This quotation from a theological dictionary seems to offer a clue: “While Christ’s substitutionary atonement is the central theological doctrine of the Christian faith, the imagery of substitution in the Bible is remarkably scarce” (“Substitute, Substitution,” Dictionary of Biblical Imagery, IVP, 1998, p. 824). If we flip the two clauses of this sentence around we discover an interesting admission: the imagery of substitution in the Bible is remarkably scarce and [yet] Christ’s substitutionary atonement is the central theological doctrine of the Christian faith. Said another way, Jesus becomes the answer (“He is my substitute”) before we even settle the question (“Does God accept substitutes?”).
I can think of two reasons why we may think that God deals with substitutes. The first goes back to sacrifice again; as the animal lay dead on the altar it may have been tempting to think “Oh well, better him than me.” While I agree that sacrifices may have contained a picture of substitution, I do not believe they explicitly taught substitution, and I trust you can work out that important distinction for yourself (see Part 5 for my argument). Secondly, and more commonly, our minds naturally think substitution when we hear of Jesus “laying down his life for the sheep” (John 10:15) and dying “for the ungodly” (Rom 5:6) and dying “for our sins” (1 Cor 15:3). I will later spend a great deal of time on Jesus’ atonement when I build my Big Story wall. At that point I will defend, as a very biblical idea, that Jesus died for our sins. The text says as much, so we know it is true. But the question here is whether Jesus’ death for us, or for our sins, is teaching literal substitution in the sense of solving our moral guilt. I do not think so, and ask that you hear me out as I try to explain why.
First, consider how substitution works, or what we mean by it. We think of a substitute as something that switches with something else, as in a replacement teacher or a pinch-hitter, because procedural standards allow for it. For example, the rules of baseball say that either player A or player B can come up to hit, and it does not matter to the umpire. He simply wants someone in the batter’s box. He has a higher goal (in this case a rule book) than hoping for a certain team to win, or for any one player to play well. His intentions and expectations and means of satisfaction are purely non-personal. I trust you see where this is going. When we say that God “allows a substitute to take the punishment of a morally guilty person,” we are likening God to that umpire. We are saying God’s intentions and expectations and means of satisfaction are non-personal because he is operating by some kind of standard which gives the concept of substitution its room to work. Any situation which accepts substitutes must in the end be impersonal. This is important, of course, because we are trying to understand how God ultimately solves moral guilt, a highly personal issue.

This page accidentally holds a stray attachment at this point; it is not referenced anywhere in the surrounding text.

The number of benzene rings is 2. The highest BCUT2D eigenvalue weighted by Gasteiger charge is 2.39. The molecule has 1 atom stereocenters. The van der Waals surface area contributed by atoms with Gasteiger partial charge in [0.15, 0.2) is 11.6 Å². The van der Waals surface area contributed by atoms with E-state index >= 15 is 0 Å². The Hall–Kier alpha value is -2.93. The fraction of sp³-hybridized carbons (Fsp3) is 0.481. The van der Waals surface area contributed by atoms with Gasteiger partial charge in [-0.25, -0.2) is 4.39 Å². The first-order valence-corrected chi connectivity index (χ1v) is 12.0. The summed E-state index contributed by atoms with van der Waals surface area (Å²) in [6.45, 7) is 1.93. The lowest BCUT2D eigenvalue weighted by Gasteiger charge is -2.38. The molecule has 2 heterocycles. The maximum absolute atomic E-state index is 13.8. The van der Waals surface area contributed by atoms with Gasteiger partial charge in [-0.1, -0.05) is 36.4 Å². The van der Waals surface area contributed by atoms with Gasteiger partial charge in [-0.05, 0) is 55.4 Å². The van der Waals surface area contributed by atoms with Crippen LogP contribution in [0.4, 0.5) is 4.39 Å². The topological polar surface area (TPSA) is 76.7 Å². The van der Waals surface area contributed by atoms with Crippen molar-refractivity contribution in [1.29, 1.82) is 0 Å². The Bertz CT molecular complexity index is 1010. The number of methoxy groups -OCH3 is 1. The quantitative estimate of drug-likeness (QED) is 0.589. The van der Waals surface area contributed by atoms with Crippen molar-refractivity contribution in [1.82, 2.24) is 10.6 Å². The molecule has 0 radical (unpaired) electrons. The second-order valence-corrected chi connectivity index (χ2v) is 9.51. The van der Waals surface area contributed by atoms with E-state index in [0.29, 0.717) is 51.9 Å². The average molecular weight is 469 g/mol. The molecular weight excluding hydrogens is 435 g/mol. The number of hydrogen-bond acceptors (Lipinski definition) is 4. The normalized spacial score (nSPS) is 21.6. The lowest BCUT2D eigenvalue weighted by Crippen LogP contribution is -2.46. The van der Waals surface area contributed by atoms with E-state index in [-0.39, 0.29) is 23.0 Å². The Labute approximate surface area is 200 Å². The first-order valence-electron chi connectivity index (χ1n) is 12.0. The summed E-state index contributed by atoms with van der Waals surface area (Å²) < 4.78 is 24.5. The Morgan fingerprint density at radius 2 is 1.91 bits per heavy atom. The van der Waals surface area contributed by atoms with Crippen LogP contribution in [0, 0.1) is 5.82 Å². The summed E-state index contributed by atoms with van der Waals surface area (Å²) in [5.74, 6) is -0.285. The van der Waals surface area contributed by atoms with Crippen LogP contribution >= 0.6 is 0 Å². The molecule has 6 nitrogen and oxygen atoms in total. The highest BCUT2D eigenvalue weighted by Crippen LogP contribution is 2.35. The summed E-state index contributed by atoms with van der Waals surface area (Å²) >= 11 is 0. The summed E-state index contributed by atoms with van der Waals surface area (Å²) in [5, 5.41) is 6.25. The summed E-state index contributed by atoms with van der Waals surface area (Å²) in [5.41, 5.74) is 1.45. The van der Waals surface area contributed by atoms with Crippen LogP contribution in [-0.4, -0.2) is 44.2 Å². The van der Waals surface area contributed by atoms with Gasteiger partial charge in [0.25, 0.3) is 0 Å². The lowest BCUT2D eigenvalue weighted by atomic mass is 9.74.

(We may wonder if a soldier who dies on the battlefield “for” another—falling on a grenade, let’s say—is a substitute in the sense that we are discussing here. I would say this is one example of substitution, but not the kind we are talking about here. A battle does not begin by defining how many people need to die in order to satisfy the general. It is important to remember that in the evangelical view of Christ’s substitution for sin that God requires that someone dies even as the story begins. He is like an umpire who will accept either the guilty sinner or the sinless Jesus—the rules allow for either one. In this sense the battlefield analogy seems to fall short.)